When asked if she had applied for post-earthquake help from the Napa Valley Community Disaster Relief Fund, Adams said she hadn’t heard of it. She doesn’t get the newspaper, she said.

“I thought FEMA was all I could do.”

Terence P. Mulligan, president of the Napa Valley Community Foundation, said that federal rules for how charitable resources are to be spent after a disaster – and the two years that have passed since the August 2014 earthquake – preclude the Foundation from distributing additional Relief Fund dollars to residents who may still be struggling to recover.

“Our goal has always been to help as many qualified residents as possible, knowing that charitable dollars alone could never make everyone whole. We know that some people haven’t been able to get all the support they may need, and truly regret we can’t do more at this time,” he added. One earthquake recovery group did fix one window in Adams’ home, but other windows remain non-functioning.Adams said she has considered other housing options, but she can’t afford a senior community such as the Springs of Napa. Her Social Security totals less than $2,000 per month. One low-income senior housing center declined her application due to her bankruptcy, she said.When asked if she considered selling her home and moving to an area with a lower cost of living, Adams demurred.

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“I want a home,” she said. “This is for my family.” She has two children, six grandkids and three great grandkids. She has siblings but her extended family isn’t able to support her.

“My husband and I worked really hard for this place,” she said. “I have good neighbors,” she said. “I’m comfortable here.”

Adams said she hadn’t thought of using a food bank to reduce her expenses. “I don’t want to take food from people that have nothing.”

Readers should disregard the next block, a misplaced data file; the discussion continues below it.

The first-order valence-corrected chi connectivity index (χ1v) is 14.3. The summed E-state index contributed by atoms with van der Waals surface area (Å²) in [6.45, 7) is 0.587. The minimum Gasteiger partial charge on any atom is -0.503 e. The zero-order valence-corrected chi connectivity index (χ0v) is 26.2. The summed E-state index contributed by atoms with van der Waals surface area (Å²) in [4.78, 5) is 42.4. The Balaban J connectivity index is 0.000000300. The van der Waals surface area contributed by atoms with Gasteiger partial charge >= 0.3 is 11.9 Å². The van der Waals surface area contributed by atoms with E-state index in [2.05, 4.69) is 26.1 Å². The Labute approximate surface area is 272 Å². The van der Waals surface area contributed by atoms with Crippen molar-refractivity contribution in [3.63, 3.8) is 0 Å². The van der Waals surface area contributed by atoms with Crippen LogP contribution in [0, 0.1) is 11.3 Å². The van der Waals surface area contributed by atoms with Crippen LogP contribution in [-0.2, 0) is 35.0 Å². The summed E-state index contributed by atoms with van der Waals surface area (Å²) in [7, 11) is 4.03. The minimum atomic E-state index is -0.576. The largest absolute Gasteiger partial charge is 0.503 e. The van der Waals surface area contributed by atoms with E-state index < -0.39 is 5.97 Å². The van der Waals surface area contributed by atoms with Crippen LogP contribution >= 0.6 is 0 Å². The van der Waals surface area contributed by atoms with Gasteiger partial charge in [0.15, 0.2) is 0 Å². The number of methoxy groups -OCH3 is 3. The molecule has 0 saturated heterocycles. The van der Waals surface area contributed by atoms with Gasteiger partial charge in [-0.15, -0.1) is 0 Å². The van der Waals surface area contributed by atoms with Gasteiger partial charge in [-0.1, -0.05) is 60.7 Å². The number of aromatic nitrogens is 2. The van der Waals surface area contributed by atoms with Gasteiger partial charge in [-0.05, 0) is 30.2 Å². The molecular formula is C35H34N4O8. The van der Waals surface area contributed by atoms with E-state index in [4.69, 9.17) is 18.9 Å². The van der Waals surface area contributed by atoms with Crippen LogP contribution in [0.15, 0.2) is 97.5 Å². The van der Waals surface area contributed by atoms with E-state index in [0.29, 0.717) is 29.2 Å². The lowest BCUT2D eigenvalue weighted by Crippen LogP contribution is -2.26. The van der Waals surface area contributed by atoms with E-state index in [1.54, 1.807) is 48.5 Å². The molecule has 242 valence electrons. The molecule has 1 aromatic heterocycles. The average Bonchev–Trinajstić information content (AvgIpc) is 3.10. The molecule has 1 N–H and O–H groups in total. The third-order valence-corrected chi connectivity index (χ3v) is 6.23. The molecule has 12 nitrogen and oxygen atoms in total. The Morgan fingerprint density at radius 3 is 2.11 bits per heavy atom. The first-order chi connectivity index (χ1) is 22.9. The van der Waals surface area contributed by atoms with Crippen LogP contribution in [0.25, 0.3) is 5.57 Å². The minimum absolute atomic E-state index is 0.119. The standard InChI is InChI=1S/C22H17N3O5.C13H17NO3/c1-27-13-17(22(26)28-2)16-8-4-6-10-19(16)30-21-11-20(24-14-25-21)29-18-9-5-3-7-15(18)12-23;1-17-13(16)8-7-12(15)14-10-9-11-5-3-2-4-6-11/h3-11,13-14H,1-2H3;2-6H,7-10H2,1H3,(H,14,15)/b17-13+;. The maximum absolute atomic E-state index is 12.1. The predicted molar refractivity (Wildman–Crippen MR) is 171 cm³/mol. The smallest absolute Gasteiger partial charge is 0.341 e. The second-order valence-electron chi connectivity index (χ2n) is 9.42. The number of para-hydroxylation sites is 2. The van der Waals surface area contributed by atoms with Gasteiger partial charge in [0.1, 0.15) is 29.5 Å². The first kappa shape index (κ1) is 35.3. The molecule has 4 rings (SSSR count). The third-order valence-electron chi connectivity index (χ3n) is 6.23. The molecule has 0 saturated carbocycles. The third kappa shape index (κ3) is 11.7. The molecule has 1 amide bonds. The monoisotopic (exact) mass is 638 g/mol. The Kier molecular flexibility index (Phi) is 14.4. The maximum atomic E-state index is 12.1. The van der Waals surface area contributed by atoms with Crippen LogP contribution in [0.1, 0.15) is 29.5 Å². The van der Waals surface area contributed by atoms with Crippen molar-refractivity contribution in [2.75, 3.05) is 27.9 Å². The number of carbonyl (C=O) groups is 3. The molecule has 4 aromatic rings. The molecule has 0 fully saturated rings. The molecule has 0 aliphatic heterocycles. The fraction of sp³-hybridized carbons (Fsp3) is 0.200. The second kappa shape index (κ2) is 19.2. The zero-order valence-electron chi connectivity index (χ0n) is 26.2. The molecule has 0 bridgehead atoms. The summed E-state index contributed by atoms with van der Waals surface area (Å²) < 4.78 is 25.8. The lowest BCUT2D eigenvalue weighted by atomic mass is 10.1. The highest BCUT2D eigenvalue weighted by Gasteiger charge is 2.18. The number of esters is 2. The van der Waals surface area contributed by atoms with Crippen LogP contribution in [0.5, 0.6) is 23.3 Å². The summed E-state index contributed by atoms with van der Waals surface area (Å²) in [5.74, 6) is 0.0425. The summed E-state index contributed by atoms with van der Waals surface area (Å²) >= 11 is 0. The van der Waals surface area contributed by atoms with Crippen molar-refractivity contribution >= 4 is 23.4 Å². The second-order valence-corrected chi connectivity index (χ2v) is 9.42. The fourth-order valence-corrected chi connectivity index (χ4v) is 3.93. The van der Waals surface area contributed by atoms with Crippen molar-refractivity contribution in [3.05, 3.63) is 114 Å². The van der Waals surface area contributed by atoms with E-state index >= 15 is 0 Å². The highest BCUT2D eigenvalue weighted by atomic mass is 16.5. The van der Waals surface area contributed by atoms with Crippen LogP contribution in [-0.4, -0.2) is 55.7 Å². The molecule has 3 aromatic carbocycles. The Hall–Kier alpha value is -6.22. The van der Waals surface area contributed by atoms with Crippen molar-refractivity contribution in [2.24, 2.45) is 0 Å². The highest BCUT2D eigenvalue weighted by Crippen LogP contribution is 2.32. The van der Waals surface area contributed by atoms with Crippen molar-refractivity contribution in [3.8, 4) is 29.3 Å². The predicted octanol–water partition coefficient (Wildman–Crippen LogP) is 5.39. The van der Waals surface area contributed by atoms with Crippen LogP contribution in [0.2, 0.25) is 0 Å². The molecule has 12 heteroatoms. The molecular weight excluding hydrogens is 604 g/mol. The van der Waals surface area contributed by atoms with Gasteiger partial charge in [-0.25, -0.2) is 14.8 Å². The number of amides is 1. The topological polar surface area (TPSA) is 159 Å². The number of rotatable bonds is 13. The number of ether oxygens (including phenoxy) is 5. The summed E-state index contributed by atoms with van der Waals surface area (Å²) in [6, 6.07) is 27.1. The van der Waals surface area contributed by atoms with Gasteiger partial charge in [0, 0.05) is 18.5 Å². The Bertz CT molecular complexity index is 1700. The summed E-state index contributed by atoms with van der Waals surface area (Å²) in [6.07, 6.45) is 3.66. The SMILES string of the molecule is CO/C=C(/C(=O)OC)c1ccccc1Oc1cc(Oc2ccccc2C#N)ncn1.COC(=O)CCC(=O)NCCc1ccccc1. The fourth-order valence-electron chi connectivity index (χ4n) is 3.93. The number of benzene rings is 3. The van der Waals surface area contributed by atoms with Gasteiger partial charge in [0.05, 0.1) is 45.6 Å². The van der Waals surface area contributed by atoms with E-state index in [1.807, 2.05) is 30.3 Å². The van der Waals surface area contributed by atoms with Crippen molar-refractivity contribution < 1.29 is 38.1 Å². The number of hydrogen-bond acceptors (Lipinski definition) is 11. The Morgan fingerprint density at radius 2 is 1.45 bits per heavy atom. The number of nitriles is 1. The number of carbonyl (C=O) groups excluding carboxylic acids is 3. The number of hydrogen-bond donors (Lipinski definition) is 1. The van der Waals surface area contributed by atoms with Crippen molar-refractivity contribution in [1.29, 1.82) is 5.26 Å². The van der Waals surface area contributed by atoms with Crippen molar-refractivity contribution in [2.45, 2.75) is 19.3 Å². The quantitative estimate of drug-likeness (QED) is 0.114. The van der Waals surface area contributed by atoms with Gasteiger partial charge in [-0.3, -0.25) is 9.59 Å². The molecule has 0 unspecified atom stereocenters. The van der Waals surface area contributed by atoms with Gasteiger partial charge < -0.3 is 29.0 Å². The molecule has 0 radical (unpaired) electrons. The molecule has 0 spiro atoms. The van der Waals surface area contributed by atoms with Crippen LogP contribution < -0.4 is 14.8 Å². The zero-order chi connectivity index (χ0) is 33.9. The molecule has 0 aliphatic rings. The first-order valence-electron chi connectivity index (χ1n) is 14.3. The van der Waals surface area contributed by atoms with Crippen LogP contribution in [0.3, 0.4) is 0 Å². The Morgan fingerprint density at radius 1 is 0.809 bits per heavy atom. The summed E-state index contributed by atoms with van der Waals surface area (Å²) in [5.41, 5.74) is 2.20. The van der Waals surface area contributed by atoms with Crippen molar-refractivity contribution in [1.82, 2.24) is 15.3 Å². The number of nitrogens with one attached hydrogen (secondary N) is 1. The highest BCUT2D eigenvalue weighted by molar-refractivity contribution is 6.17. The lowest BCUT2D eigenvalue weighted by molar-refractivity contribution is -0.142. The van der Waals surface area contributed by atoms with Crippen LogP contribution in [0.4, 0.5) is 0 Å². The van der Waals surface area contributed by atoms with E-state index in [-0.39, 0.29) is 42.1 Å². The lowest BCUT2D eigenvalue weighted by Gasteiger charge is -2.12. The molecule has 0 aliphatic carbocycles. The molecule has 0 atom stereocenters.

“I’ve had a lot of faith,” Adams said. “I’m content with my family and church,” she said. “It could be lot worse.”

Baginski said it’s very common to find a parent holding onto a home they can no longer take care of in order to preserve a potential inheritance for a child.

“It’s up to that person to make a decision whether they are going to spend their own money or leave it to their children.”

Baginski recommended that Adams consider selling the house.

With the equity, she might be able to live in an apartment or another community. In Solano County, apartments are less. “If she stayed in Napa, she could go into a home- sharing program.”

In 2015, Napa Valley Community Housing launched the free Home Sharing Match-Up Program.

The local nonprofit will facilitate safe home shares for homeowners with extra space in their home with renters who need an affordable place to live in Napa County.

To date, the program has matched 12 tenants with rooms. There are currently seven landlords that have a room for rent, said Executive Director Kathleen Dreessen.

Those prices range from $700 and $900 a month, Dreessen said. But some homeowners will accept light housekeeping and help with errands as part of the rent.

All tenants undergo a comprehensive background check, interview and other processes. There is no cost to either the homeowner or renter.

Resources for people like Adams are slim, said Martinsen of the Area Agency on Aging. “If she had a room to rent that might help her.” But ultimately, “there aren’t a lot of resources out there.”

The planning needs to start earlier, Martinsen said. “People need to think about where they are going to be 20 years from now” and how they are going to live.

“The senior population is going to be increasing exponentially. Government funded programs have not been keeping up. It’s crunch time.”


Business Editor

Jennifer Huffman is the business editor and a general assignment reporter for the Napa Valley Register. I cover a wide variety of topics for the newspaper. I've been with the Register since 2005.